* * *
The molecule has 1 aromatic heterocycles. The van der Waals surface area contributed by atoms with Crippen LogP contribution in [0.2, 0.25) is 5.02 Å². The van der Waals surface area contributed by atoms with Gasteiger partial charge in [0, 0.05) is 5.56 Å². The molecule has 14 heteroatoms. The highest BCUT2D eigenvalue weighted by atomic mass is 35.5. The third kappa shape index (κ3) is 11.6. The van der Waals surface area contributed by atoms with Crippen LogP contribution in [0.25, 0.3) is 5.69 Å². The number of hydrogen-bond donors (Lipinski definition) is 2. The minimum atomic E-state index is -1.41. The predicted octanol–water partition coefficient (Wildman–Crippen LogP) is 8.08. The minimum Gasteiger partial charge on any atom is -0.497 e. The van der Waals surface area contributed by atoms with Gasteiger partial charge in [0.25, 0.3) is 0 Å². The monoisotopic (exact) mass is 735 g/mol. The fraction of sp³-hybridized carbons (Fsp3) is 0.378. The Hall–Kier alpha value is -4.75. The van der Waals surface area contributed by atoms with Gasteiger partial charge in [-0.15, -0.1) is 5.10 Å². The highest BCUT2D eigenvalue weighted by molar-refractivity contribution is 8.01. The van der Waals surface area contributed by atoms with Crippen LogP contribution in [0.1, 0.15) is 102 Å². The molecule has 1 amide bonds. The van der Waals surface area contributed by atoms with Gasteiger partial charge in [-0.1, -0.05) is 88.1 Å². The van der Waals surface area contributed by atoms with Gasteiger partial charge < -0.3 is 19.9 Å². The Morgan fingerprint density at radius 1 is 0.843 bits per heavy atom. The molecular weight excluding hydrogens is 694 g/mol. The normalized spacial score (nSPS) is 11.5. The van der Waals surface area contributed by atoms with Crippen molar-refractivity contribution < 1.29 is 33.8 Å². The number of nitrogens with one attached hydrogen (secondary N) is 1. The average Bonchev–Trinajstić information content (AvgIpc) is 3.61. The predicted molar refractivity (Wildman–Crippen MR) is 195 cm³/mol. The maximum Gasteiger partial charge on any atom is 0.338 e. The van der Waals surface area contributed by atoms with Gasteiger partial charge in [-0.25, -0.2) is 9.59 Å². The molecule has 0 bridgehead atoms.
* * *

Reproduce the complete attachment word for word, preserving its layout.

The molecule has 1 aromatic heterocycles. The van der Waals surface area contributed by atoms with Crippen LogP contribution in [0.2, 0.25) is 5.02 Å². The van der Waals surface area contributed by atoms with Gasteiger partial charge in [0, 0.05) is 5.56 Å². The molecule has 14 heteroatoms. The highest BCUT2D eigenvalue weighted by atomic mass is 35.5. The third kappa shape index (κ3) is 11.6. The van der Waals surface area contributed by atoms with Crippen LogP contribution in [0.25, 0.3) is 5.69 Å². The number of hydrogen-bond donors (Lipinski definition) is 2. The minimum atomic E-state index is -1.41. The predicted octanol–water partition coefficient (Wildman–Crippen LogP) is 8.08. The minimum Gasteiger partial charge on any atom is -0.497 e. The van der Waals surface area contributed by atoms with Gasteiger partial charge in [0.25, 0.3) is 0 Å². The monoisotopic (exact) mass is 735 g/mol. The fraction of sp³-hybridized carbons (Fsp3) is 0.378. The Hall–Kier alpha value is -4.75. The van der Waals surface area contributed by atoms with Gasteiger partial charge in [-0.15, -0.1) is 5.10 Å². The highest BCUT2D eigenvalue weighted by molar-refractivity contribution is 8.01. The van der Waals surface area contributed by atoms with Crippen LogP contribution in [0.1, 0.15) is 102 Å². The molecule has 1 amide bonds. The van der Waals surface area contributed by atoms with Gasteiger partial charge in [-0.1, -0.05) is 88.1 Å². The van der Waals surface area contributed by atoms with Gasteiger partial charge < -0.3 is 19.9 Å². The Morgan fingerprint density at radius 1 is 0.843 bits per heavy atom. The molecular weight excluding hydrogens is 694 g/mol. The normalized spacial score (nSPS) is 11.5. The van der Waals surface area contributed by atoms with Crippen molar-refractivity contribution < 1.29 is 33.8 Å². The number of nitrogens with one attached hydrogen (secondary N) is 1. The average Bonchev–Trinajstić information content (AvgIpc) is 3.61. The predicted molar refractivity (Wildman–Crippen MR) is 195 cm³/mol. The maximum Gasteiger partial charge on any atom is 0.338 e. The van der Waals surface area contributed by atoms with Gasteiger partial charge in [-0.25, -0.2) is 9.59 Å². The molecule has 0 bridgehead atoms.